Before launching your company into the European market, you should ask yourself these questions…
Is it the right time to begin exporting? Do I have the resources to become an exporter?
A mistake made by many small business owners is to believe that they can start exporting without having fully developed their local Australian business model.
When a company has not yet worked out how it is going to operate, or it only generates a limited revenue, there is no point in considering exporting.
It is important to take the needs and wants of international markets into account, so conducting research is essential. Looking for European clients when you haven’t worked out what you have to offer your local market may put your business at risk.
Many small business owners approach me seeking my help to start exporting to Europe without having properly developed their Australian business.
The advice I offer them is to provide an overview of what is happening in the European market within their industry, or feedback from potential clients. I always offer to stay in touch, and I advise them that I can assist them with research into the European market.
Understand your target market
Before exporting to Europe, it is important to understand your target market. Get to know the types of clients your business relates to.
You are often able to close deals in a specific industry because your product or service solves problems they have encountered, or is relevant to the industry.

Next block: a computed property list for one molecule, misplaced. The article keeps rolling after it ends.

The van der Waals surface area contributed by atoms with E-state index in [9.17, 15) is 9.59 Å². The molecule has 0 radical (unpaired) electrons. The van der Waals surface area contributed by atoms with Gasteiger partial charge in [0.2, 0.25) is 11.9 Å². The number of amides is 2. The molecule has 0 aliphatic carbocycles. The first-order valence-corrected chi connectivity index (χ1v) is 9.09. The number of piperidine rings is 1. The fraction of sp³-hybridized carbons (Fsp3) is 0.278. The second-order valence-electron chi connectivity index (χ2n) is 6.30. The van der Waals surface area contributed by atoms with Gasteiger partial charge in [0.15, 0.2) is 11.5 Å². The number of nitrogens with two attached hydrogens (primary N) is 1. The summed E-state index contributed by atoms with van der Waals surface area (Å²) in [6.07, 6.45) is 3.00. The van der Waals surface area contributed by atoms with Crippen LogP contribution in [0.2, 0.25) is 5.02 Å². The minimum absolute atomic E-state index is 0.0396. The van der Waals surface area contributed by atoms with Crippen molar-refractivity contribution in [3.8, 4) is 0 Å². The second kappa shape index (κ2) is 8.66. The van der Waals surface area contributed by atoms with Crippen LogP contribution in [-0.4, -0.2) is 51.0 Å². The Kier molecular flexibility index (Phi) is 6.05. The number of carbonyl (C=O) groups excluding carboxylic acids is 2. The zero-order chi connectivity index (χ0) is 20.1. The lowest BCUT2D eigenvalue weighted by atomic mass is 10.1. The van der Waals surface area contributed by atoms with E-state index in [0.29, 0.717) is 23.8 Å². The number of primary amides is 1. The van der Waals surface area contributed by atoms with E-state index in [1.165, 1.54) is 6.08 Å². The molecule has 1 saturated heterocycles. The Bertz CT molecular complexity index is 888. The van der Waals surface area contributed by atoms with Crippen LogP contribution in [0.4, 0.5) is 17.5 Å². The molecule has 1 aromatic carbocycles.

Define that client profile and use this definition as a starting point for your exporting activities. This exercise will save you time in sourcing clients as you already understand this market and its issues.
The exception is where a particular industry has a low profile in Europe. European customers will always assess you by references from clients in your local market.
If you have not worked out who your target market is and which industry sector is clearly your niche, it will be costly for you to figure it out in a foreign market.
Costly and time consuming
It is cheaper to visit potential clients in your home market and to confirm their interest in what you do.
In Europe, it is costly and time consuming to discover potential customers if you don’t already have a clear picture of the market.
Recently launched small high-tech businesses will find it harder to achieve success in the European market.
It is important for European customers to feel confident that your company is reliable and will not go bankrupt once they buy your product.
If you don’t have any tangible customers and revenue to prove your business’s viability, it will be harder to convince any potential new clients. European companies will examine your company credentials and quiz you about who you are selling to.
They want to know whether or not you’re a trustworthy company.
If you have Government contracts in your home country your credibility is boosted in the eyes of your potential European customer. It demonstrates your financial stability.
Christelle Damiens is the managing director of Exportia Australia and the president of Exportia France. She has been Foreign Trade Adviser appointed by the French Prime Minister, between 2009 and 2012.https://www.exportia.com.au/